*The Rev. James Bow yer, many years Head Master of the Grammar School, Christ Hospital.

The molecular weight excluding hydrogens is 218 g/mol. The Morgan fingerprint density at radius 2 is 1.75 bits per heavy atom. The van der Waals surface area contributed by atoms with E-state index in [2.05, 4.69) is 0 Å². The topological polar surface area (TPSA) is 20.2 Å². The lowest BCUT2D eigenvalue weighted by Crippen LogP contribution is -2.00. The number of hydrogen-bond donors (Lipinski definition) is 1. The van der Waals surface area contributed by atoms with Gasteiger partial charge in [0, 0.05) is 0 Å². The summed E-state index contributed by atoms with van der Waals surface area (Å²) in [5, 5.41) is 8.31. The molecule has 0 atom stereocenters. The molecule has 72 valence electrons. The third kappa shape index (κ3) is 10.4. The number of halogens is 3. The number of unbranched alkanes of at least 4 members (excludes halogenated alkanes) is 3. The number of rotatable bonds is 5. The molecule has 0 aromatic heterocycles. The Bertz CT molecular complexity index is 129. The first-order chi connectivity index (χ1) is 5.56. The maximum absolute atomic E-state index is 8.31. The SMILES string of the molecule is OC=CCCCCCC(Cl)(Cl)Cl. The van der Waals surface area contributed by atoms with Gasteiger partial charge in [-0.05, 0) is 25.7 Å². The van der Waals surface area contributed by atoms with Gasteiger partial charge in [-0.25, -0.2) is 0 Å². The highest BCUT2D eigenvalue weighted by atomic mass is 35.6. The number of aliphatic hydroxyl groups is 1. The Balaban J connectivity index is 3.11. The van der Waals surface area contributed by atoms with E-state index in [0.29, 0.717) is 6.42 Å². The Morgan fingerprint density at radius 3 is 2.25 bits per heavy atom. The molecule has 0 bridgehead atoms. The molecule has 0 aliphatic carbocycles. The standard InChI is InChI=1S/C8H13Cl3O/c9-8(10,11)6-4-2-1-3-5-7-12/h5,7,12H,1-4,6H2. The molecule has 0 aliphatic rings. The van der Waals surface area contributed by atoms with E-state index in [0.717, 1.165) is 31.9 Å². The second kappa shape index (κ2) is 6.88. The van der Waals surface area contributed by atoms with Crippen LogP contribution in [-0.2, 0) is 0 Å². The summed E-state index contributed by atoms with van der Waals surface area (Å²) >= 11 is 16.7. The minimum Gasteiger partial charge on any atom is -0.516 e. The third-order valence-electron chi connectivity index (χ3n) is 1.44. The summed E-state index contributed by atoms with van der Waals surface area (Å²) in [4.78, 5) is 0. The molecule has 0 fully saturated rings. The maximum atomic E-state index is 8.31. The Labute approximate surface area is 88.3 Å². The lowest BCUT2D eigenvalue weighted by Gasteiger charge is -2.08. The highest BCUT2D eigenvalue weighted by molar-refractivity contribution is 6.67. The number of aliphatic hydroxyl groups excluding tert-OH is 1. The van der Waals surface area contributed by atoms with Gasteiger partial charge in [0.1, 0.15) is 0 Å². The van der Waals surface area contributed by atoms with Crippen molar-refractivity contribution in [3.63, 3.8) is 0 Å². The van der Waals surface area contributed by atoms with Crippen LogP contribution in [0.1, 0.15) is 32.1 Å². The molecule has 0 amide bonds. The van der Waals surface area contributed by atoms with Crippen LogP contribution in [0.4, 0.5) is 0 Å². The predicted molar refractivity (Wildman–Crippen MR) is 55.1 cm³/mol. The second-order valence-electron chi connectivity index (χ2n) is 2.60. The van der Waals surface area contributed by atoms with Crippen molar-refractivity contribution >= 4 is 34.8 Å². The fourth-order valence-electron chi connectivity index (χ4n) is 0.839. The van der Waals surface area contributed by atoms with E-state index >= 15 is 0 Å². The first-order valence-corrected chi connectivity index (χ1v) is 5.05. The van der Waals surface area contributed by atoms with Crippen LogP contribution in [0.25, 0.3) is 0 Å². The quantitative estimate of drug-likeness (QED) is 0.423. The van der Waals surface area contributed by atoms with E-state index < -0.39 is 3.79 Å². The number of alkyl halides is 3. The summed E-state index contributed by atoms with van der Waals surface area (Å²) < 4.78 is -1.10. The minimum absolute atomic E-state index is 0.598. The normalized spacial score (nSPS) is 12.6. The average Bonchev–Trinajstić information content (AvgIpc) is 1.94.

In our own English compositions, (at least for the last three years of our school education,) he showed no mercy to phrase, metaphor, or image, unsupported by a sound sense, or where the same sense might have been conveyed with equal force and dignity in plainer words. Lute, harp, and lyre ; muse, muses, and inspirations; Pegasus, Parnassus, and Hipocrene, were all an abomination to him. In fancy, I can almost hear him now, exclaiming, “ Hurp? Harp ? Lyre ? Pen and ink, boy, you mean! Muse, boy, Muse ? Your Nurse's daughter, you mean! Pierian spring? Oh, aye! the cloister-pump, I suppose !” Nay, certain introductions, similes, and examples, were placed by name on a list of interdiction. Among the similes, there was, I remember, that of the Manchineel fruit, as suiting equally well with too many subjects ; in which, however, it yielded the palm at once to the example of Alexander and Clylus, which was equally good and apt, whatever might be the theme. Was it Ambition ? Alexander 'and Clytus ! Flattery? Alexander and Clytus ! Anger ? Drunkenness? Pride? Friendship ? Ingratitude ? Late repentancce ? Still, still Alexander and Clytus! At length, the praises of agriculture having been exemplified in the sagacious observation, thai, had Alexander been holding the plough, he would not have run his friend Clytus through with a spear, this tried and serviceable old friend was banished by public edict in secula seculorum.”